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Different Types of Food Freezing Technology

Freezing is a method of food preservation which has been used by humans for thousands of years. In the past, freezing food was as simple as surrounding it with a block of freshly carved ice to keep its core temperature lowered. While the technology and methods have changed over the years, the basic idea remains the same – to lower the food’s temperature to a suitable degree where germs and bacteria are unable to thrive, therefore increasing the life of the food.

Flash Freezing

One of the most basic, and frequently used, methods for freezing is flash freezing. In the early 1900’s before refrigerators were made readily available to the public, Clarence Birdseye discovered the benefits of freezing fish and wild game at low temperatures. Birdseye noted that lower temperatures translated into a faster freezing process, which meant the food could be stored for longer periods of time without requiring refrigeration.

Birdseye knew he was onto something with his discovery of flash freezing. In 1925, he invented a device which used a pressurized brine and water solution to freeze vegetables for transport. Instead of forcing consumers to purchase vegetables locally, they could now freeze and transport them throughout the country. Birdseye’s invention was an instant success and was ultimately sold to the company now known as General Foods.

To this day, flash freezing is still a popular method of preserving vegetables, meats and other foods for transport. It’s safe, effective and inexpensive, which are features every food manufacturer should look for. With that said, you should always be on the lookout for new technologies and developments with food preservation.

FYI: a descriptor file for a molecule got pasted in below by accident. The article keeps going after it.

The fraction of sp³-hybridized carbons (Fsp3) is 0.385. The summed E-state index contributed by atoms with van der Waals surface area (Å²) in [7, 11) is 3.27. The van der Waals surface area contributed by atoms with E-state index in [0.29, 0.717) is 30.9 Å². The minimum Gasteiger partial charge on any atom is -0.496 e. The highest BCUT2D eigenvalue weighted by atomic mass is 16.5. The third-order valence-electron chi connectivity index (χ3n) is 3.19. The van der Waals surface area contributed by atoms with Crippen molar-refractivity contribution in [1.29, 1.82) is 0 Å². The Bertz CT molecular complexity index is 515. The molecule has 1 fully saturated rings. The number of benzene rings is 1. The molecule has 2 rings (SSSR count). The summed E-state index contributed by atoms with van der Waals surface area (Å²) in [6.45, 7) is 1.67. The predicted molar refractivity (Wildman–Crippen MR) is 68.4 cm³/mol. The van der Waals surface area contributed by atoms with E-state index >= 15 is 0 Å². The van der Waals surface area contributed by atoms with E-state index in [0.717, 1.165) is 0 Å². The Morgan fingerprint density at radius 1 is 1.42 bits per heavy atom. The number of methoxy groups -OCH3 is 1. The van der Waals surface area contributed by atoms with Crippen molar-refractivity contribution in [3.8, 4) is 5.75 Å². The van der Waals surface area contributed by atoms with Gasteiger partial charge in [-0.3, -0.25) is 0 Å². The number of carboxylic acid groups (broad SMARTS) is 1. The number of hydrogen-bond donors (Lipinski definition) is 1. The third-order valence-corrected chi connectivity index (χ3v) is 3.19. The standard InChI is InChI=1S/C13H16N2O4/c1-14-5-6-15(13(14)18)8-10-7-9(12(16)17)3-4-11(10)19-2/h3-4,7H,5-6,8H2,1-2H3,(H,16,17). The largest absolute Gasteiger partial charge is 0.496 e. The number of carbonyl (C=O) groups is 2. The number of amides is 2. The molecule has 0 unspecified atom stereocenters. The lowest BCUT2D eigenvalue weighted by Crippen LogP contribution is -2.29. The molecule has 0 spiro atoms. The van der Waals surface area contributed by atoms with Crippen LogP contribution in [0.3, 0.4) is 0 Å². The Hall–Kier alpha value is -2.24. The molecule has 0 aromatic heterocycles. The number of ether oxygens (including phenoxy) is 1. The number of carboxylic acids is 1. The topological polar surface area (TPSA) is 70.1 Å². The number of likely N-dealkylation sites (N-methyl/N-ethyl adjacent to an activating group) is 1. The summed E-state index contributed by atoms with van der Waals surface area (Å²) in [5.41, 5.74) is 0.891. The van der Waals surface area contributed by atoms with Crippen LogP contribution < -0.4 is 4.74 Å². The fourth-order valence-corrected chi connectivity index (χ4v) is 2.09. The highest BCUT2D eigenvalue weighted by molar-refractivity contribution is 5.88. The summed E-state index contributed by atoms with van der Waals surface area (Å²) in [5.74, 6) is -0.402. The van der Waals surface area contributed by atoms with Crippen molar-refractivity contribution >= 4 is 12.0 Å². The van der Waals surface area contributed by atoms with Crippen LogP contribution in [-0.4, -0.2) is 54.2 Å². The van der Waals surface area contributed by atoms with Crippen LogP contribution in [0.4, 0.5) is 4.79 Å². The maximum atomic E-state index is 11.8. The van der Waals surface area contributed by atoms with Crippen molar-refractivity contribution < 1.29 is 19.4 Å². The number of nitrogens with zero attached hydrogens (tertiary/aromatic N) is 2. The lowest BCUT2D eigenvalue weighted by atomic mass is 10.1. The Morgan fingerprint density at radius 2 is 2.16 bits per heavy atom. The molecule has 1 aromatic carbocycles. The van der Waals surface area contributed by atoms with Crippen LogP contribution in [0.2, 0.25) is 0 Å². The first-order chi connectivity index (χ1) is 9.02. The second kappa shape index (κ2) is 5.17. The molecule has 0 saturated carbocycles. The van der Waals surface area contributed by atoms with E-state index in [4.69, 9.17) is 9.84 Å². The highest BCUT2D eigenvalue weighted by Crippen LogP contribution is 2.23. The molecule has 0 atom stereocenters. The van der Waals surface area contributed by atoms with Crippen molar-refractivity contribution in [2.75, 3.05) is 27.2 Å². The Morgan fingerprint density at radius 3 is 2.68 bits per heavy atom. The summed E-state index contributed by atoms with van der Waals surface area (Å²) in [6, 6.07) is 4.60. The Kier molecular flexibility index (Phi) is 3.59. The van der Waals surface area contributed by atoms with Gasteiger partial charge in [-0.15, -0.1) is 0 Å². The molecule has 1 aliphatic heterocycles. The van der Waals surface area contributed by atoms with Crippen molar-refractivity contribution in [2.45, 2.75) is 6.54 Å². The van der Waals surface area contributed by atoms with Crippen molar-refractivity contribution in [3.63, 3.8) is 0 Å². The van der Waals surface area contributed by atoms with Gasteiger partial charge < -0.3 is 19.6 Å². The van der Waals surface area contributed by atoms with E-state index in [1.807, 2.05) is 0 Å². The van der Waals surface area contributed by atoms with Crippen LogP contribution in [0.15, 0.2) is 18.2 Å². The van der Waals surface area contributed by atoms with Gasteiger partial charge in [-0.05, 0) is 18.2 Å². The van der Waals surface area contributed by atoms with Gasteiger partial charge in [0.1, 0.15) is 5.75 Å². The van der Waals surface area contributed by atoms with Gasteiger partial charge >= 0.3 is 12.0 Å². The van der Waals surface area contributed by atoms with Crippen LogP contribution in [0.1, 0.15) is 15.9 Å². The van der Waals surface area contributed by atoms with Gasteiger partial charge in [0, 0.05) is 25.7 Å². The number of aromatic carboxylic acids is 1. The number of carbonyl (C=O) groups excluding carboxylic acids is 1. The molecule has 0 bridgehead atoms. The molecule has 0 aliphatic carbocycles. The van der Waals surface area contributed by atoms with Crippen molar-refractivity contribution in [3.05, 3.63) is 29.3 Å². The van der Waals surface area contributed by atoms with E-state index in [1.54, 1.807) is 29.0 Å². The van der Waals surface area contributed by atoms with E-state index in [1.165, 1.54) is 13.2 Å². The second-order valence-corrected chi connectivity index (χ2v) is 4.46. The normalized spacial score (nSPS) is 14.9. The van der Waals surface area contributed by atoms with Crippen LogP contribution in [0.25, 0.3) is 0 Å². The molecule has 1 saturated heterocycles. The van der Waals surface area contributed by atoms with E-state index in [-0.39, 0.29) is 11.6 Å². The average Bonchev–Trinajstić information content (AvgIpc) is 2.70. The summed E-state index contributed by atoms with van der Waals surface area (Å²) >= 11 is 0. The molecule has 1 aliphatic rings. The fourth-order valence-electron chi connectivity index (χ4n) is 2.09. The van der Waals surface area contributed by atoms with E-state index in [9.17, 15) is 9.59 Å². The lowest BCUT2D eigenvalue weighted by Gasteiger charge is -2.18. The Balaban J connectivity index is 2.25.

Active Packaging

A lot has changed in the food industry since the early days of Birdseye’s flash freezing process. In searching for ways to improve the effectiveness of freezing, scientists have come up with a new process known as active packaging. Basically, this involves using a variety of new technologies to sense and eliminate harmful bacteria present in the food. While much of this technology is still being researched, certain techniques using active packaging are already being used.

Food product films which allow oxygen to pass through is one form of active packaging. For instance, when a microwavable food dish is frozen, an oxygen-permeable film may be added to the top. As long as the dish is stored in a freezer truck or cold storage, the air will be able to pass through to the food, keeping it cooler for longer periods of time.

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